I told him that I didn't find that amusing (but not so nicely). He asked what my problem was and I told him because I am bi-racial and I didn't know he was racist in that way. He was shocked, he had no idea I was 1/2 black and 1/2 white – he thought I was was white. After that, he broke up with me. When I asked him why, he told me it was because I was 1/2 black and he couldn't date "one".

      This man was gay and incredibly racist. It's amazing how people allow something that really is only in our minds to determine that even though we really like or love someone, we can't be with them because of their skin color.

      Stupidity never ceases to amaze me.

      Thanks for sharing

  3. I wish more people could be open about race. I am white and grew up in a mostly white area, but now I live in a more diverse town. Sometimes white people think it's safe to say racist things around me, but then they find out they're wrong. I have never been racist and never understood it as a kid (or adult), and now I have black and bi-racial people in my family, so trying to overcome other people's ignorance is an even bigger part of my life. Sometimes I'm not sure what to say, though. My six-year old niece has a white mother and black father. The other day she showed me her pale legs and told me she was turning into a white person! I told her that because of her parents' skin colors, her color is something in between. And I like to point out to her that the President has a white mom and black dad just like she does. But the other day she was comparing her little brother to my son; both are the same age. She said she wasn't sure which baby she liked best, and for some reason pointed out that one baby was "mixed" and one was white. I told her it didn't matter what color they were. I asked her if any kids at school ever say mean things about other people because of what color they are and she said no, but I'm not sure that's true, even though she's only in first grade. All I can do right now is tell her that no one should ever say mean things about another person because of color. There are certain things she doesn't know yet as far as history goes, and I don't know how that should even be brought up. Since I'm not her parent I haven't said or done things that I might have said if I were her mom, or even if I lived with her (which I did for 2 years), but I do want to be available if she ever needs anyone to talk to.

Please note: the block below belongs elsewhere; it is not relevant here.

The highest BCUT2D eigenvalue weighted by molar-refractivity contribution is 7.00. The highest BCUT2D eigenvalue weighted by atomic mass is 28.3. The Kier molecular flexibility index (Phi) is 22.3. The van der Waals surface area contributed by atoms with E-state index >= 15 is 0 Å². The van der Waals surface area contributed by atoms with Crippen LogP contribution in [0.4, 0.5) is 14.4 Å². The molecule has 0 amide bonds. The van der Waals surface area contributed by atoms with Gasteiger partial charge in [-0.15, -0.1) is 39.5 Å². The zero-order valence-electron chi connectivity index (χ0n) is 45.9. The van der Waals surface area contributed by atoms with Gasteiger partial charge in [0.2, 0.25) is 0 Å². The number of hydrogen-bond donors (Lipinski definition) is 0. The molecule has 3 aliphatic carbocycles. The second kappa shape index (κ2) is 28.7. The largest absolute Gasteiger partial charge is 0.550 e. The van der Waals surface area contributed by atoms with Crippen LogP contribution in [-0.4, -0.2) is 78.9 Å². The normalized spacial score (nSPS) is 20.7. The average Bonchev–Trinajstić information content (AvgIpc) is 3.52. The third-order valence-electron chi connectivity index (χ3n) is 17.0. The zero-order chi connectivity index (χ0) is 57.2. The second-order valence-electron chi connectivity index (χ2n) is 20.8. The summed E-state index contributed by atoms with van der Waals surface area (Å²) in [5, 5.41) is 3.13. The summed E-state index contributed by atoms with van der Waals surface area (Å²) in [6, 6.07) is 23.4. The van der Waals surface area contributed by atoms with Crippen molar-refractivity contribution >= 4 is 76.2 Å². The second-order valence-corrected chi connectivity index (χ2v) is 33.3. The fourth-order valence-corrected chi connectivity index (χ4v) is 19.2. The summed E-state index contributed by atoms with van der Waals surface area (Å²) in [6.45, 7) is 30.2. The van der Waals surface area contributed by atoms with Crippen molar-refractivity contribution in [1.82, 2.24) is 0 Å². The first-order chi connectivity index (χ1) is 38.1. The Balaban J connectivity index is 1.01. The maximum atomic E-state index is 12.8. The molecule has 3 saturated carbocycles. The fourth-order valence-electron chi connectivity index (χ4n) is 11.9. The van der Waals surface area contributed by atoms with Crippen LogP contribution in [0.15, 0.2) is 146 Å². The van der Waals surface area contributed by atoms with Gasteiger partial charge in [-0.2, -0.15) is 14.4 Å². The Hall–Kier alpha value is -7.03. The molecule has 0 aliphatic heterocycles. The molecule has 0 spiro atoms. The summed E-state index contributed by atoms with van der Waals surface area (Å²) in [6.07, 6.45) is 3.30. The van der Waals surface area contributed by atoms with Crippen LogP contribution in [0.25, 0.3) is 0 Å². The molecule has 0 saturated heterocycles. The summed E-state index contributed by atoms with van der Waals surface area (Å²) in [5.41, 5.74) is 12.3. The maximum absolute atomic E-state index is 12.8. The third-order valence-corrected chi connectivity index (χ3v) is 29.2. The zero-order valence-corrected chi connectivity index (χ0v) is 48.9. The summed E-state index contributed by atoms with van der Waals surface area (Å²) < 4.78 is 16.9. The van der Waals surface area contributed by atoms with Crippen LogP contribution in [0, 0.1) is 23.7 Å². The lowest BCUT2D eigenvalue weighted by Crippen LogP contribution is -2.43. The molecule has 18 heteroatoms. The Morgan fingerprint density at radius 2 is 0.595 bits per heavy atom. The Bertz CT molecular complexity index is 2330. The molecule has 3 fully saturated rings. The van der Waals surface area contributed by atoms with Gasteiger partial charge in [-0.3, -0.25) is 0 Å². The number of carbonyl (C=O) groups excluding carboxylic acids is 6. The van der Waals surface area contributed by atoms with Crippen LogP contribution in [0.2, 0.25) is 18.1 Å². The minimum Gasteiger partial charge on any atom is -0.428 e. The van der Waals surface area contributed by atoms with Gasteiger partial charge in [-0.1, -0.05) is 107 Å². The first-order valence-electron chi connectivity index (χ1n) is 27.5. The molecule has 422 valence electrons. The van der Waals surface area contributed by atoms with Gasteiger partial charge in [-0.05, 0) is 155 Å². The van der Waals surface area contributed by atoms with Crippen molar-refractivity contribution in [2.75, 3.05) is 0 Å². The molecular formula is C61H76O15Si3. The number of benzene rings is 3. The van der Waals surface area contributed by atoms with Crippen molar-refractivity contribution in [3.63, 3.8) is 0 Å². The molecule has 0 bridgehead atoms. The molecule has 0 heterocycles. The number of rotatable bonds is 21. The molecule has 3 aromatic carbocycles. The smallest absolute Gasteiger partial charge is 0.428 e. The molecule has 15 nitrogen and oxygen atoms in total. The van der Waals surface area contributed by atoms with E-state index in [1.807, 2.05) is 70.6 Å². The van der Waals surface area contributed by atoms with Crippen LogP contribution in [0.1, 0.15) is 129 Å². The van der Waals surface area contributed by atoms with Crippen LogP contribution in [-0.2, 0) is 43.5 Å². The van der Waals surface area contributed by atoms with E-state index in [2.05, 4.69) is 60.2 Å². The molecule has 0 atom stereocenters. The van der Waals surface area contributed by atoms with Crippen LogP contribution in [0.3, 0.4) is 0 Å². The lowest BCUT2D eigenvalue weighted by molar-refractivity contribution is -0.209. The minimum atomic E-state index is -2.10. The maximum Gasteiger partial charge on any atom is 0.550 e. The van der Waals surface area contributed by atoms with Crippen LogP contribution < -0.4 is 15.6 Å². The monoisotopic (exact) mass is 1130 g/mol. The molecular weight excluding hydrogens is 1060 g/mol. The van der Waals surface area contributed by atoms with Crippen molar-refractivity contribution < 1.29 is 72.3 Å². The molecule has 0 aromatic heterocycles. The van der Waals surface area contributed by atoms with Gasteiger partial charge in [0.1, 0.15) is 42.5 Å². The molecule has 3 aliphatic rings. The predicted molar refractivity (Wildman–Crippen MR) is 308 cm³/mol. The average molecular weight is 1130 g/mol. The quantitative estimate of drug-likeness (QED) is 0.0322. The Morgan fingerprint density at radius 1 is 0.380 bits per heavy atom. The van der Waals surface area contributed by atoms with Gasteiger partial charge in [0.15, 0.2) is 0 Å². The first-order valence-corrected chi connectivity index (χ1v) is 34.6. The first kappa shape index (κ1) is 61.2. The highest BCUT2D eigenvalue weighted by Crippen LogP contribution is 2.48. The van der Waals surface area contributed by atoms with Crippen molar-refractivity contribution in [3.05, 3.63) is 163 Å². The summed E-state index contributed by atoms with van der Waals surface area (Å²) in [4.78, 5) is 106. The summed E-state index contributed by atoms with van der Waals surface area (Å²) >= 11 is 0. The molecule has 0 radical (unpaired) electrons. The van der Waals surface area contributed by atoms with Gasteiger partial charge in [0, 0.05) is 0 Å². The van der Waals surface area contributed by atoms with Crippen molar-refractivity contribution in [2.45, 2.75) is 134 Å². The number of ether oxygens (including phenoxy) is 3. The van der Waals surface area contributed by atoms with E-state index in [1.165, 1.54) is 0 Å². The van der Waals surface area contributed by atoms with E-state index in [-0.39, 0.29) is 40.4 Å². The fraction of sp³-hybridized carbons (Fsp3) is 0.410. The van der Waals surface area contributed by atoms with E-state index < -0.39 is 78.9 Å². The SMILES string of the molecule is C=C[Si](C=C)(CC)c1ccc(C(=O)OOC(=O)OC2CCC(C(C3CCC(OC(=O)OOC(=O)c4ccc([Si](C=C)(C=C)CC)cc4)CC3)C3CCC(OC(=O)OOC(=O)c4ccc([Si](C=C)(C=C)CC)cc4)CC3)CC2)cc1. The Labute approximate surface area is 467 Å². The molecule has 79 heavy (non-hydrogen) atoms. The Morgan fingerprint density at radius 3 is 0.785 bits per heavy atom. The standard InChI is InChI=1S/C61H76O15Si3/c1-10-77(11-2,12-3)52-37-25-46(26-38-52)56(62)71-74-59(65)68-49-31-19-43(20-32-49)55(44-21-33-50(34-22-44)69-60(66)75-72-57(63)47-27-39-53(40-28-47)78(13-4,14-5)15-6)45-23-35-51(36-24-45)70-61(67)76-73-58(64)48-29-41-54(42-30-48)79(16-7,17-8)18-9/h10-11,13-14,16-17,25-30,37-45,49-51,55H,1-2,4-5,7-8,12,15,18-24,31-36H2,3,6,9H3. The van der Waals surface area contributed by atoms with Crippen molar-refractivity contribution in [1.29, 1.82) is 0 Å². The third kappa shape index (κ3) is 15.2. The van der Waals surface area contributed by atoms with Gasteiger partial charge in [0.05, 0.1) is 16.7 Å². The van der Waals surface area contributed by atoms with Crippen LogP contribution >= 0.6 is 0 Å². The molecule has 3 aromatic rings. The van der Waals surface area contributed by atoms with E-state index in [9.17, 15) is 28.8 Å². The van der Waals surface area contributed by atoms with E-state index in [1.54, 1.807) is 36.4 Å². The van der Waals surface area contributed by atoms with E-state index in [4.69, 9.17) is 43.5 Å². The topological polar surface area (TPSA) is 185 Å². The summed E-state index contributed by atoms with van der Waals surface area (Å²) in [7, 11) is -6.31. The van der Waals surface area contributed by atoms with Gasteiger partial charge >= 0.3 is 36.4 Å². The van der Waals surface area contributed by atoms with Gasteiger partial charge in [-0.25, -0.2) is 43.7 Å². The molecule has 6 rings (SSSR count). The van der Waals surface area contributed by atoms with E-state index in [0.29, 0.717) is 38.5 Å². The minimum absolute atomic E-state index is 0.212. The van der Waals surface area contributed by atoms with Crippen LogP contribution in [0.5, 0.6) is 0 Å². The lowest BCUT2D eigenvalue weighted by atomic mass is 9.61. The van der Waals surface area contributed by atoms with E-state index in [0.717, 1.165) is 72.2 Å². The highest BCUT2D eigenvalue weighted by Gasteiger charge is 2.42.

I really love the last line of this article!

  4. I wish more people could be open about race. I am white and grew up in a mostly white area, but now I live in a more diverse town. Sometimes white people think it's safe to say racist things around me, but then they find out they're wrong. I have never been racist and never understood it as a kid (or adult), and now I have black and bi-racial people in my family, so trying to overcome other people's ignorance is an even bigger part of my life. Sometimes I'm not sure what to say, though. My six-year old niece has a white mother and black father. The other day she showed me her pale legs and told me she was turning into a white person! I told her that because of her parents' skin colors, her color is something in between. And I like to point out to her that the President has a white mom and black dad just like she does. But the other day she was comparing her little brother to my son; both are the same age. She said she wasn't sure which baby she liked best, and for some reason pointed out that one baby was "mixed" and one was white. I told her it didn't matter what color they were. I asked her if any kids at school ever say mean things about other people because of what color they are and she said no, but I'm not sure that's true, even though she's only in first grade. All I can do right now is tell her that no one should ever say mean things about another person because of color. There are certain things she doesn't know yet as far as history goes, and I don't know how that should even be brought up. Since I'm not her parent I haven't said or done things that I might have said if I were her mom, or even if I lived with her (which I did for 2 years), but I do want to be available if she ever needs anyone to talk to.

    I really love the last line of this article!